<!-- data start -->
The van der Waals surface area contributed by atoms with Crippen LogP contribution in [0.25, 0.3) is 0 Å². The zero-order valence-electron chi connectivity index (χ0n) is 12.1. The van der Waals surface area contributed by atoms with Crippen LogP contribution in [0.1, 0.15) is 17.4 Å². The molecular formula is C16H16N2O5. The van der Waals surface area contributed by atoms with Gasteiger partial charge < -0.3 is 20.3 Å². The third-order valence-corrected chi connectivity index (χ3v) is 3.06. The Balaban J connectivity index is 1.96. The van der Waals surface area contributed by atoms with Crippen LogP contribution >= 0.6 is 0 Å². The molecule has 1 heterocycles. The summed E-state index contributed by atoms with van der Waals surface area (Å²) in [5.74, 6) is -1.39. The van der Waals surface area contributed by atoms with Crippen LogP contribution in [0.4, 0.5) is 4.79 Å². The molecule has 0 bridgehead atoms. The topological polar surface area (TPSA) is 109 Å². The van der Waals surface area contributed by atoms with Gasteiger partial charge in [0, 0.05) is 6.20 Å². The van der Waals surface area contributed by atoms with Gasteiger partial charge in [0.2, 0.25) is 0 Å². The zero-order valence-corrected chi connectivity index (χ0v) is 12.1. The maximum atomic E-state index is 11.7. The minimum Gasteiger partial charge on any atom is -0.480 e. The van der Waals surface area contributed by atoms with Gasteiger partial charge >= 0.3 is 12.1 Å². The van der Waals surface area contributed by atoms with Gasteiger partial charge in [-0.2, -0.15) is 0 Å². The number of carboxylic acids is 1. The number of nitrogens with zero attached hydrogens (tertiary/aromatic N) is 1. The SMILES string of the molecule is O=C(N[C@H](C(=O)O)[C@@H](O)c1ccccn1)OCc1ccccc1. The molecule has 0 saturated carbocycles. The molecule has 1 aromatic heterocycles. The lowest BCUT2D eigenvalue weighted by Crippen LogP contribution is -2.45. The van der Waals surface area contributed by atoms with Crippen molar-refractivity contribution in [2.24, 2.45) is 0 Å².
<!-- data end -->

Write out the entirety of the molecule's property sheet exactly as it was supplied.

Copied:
The van der Waals surface area contributed by atoms with Crippen LogP contribution in [0.25, 0.3) is 0 Å². The zero-order valence-electron chi connectivity index (χ0n) is 12.1. The van der Waals surface area contributed by atoms with Crippen LogP contribution in [0.1, 0.15) is 17.4 Å². The molecular formula is C16H16N2O5. The van der Waals surface area contributed by atoms with Gasteiger partial charge < -0.3 is 20.3 Å². The third-order valence-corrected chi connectivity index (χ3v) is 3.06. The Balaban J connectivity index is 1.96. The van der Waals surface area contributed by atoms with Crippen LogP contribution >= 0.6 is 0 Å². The molecule has 1 heterocycles. The summed E-state index contributed by atoms with van der Waals surface area (Å²) in [5.74, 6) is -1.39. The van der Waals surface area contributed by atoms with Crippen LogP contribution in [0.4, 0.5) is 4.79 Å². The molecule has 0 bridgehead atoms. The topological polar surface area (TPSA) is 109 Å². The van der Waals surface area contributed by atoms with Gasteiger partial charge in [0, 0.05) is 6.20 Å². The van der Waals surface area contributed by atoms with Gasteiger partial charge in [0.2, 0.25) is 0 Å². The zero-order valence-corrected chi connectivity index (χ0v) is 12.1. The maximum atomic E-state index is 11.7. The minimum Gasteiger partial charge on any atom is -0.480 e. The van der Waals surface area contributed by atoms with Gasteiger partial charge >= 0.3 is 12.1 Å². The van der Waals surface area contributed by atoms with Gasteiger partial charge in [-0.2, -0.15) is 0 Å². The number of carboxylic acids is 1. The number of nitrogens with zero attached hydrogens (tertiary/aromatic N) is 1. The SMILES string of the molecule is O=C(N[C@H](C(=O)O)[C@@H](O)c1ccccn1)OCc1ccccc1. The molecule has 0 saturated carbocycles. The molecule has 1 aromatic heterocycles. The lowest BCUT2D eigenvalue weighted by Crippen LogP contribution is -2.45. The van der Waals surface area contributed by atoms with Crippen molar-refractivity contribution in [2.24, 2.45) is 0 Å².